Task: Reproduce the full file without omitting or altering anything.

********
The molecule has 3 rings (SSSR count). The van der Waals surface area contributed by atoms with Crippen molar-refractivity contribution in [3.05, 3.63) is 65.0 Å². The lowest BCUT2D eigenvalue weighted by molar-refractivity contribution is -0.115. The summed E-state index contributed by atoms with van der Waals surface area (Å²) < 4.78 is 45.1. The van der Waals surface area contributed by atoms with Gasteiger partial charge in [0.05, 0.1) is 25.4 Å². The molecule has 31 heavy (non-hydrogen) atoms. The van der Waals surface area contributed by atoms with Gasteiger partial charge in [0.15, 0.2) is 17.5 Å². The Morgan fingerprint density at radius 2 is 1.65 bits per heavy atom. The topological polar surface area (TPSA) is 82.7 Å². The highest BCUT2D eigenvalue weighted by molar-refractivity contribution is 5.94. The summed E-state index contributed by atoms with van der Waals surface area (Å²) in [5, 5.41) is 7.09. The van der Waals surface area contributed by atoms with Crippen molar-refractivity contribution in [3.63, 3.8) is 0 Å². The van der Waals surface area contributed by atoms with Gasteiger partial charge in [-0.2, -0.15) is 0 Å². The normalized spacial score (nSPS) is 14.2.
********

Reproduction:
The molecule has 3 rings (SSSR count). The van der Waals surface area contributed by atoms with Crippen molar-refractivity contribution in [3.05, 3.63) is 65.0 Å². The lowest BCUT2D eigenvalue weighted by molar-refractivity contribution is -0.115. The summed E-state index contributed by atoms with van der Waals surface area (Å²) < 4.78 is 45.1. The van der Waals surface area contributed by atoms with Gasteiger partial charge in [0.05, 0.1) is 25.4 Å². The molecule has 31 heavy (non-hydrogen) atoms. The van der Waals surface area contributed by atoms with Gasteiger partial charge in [0.15, 0.2) is 17.5 Å². The Morgan fingerprint density at radius 2 is 1.65 bits per heavy atom. The topological polar surface area (TPSA) is 82.7 Å². The highest BCUT2D eigenvalue weighted by molar-refractivity contribution is 5.94. The summed E-state index contributed by atoms with van der Waals surface area (Å²) in [5, 5.41) is 7.09. The van der Waals surface area contributed by atoms with Crippen molar-refractivity contribution in [3.63, 3.8) is 0 Å². The van der Waals surface area contributed by atoms with Gasteiger partial charge in [-0.2, -0.15) is 0 Å². The normalized spacial score (nSPS) is 14.2.